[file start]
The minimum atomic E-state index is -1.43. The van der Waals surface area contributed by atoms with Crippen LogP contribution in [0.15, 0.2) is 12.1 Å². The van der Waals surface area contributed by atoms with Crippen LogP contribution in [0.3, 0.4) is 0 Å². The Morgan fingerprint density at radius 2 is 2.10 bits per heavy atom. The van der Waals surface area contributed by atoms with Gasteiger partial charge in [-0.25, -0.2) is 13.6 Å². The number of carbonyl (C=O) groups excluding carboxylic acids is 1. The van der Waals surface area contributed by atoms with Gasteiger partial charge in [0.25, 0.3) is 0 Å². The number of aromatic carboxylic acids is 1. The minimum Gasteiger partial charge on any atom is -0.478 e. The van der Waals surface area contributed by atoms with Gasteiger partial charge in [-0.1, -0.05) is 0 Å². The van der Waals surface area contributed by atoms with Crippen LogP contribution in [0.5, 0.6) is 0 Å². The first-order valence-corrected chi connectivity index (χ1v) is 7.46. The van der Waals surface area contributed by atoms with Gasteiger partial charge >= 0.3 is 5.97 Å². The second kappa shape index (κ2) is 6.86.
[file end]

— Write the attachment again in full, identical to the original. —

The minimum atomic E-state index is -1.43. The van der Waals surface area contributed by atoms with Crippen LogP contribution in [0.15, 0.2) is 12.1 Å². The van der Waals surface area contributed by atoms with Crippen LogP contribution in [0.3, 0.4) is 0 Å². The Morgan fingerprint density at radius 2 is 2.10 bits per heavy atom. The van der Waals surface area contributed by atoms with Gasteiger partial charge in [-0.25, -0.2) is 13.6 Å². The number of carbonyl (C=O) groups excluding carboxylic acids is 1. The van der Waals surface area contributed by atoms with Gasteiger partial charge in [0.25, 0.3) is 0 Å². The number of aromatic carboxylic acids is 1. The minimum Gasteiger partial charge on any atom is -0.478 e. The van der Waals surface area contributed by atoms with Gasteiger partial charge in [-0.1, -0.05) is 0 Å². The van der Waals surface area contributed by atoms with Crippen LogP contribution in [0.5, 0.6) is 0 Å². The first-order valence-corrected chi connectivity index (χ1v) is 7.46. The van der Waals surface area contributed by atoms with Gasteiger partial charge >= 0.3 is 5.97 Å². The second kappa shape index (κ2) is 6.86.